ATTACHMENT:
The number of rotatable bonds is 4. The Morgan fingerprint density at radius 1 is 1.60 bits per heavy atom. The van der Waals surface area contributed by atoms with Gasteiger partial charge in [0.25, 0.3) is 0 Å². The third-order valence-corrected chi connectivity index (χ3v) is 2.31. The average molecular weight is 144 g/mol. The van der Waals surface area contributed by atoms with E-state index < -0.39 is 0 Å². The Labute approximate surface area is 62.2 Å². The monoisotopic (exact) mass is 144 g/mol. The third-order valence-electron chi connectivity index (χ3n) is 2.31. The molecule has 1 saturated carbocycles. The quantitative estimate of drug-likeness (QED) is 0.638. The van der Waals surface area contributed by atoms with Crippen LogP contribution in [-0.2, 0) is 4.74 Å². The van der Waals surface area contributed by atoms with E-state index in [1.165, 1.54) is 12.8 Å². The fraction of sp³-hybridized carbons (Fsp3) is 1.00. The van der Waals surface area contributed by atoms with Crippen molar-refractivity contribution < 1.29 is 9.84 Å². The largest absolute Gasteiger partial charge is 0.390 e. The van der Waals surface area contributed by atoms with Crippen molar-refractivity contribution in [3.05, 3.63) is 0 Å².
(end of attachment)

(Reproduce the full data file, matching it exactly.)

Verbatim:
The number of rotatable bonds is 4. The Morgan fingerprint density at radius 1 is 1.60 bits per heavy atom. The van der Waals surface area contributed by atoms with Gasteiger partial charge in [0.25, 0.3) is 0 Å². The third-order valence-corrected chi connectivity index (χ3v) is 2.31. The average molecular weight is 144 g/mol. The van der Waals surface area contributed by atoms with E-state index < -0.39 is 0 Å². The Labute approximate surface area is 62.2 Å². The monoisotopic (exact) mass is 144 g/mol. The third-order valence-electron chi connectivity index (χ3n) is 2.31. The molecule has 1 saturated carbocycles. The quantitative estimate of drug-likeness (QED) is 0.638. The van der Waals surface area contributed by atoms with Crippen LogP contribution in [-0.2, 0) is 4.74 Å². The van der Waals surface area contributed by atoms with E-state index in [1.165, 1.54) is 12.8 Å². The fraction of sp³-hybridized carbons (Fsp3) is 1.00. The van der Waals surface area contributed by atoms with Crippen molar-refractivity contribution < 1.29 is 9.84 Å². The largest absolute Gasteiger partial charge is 0.390 e. The van der Waals surface area contributed by atoms with Crippen molar-refractivity contribution in [3.05, 3.63) is 0 Å².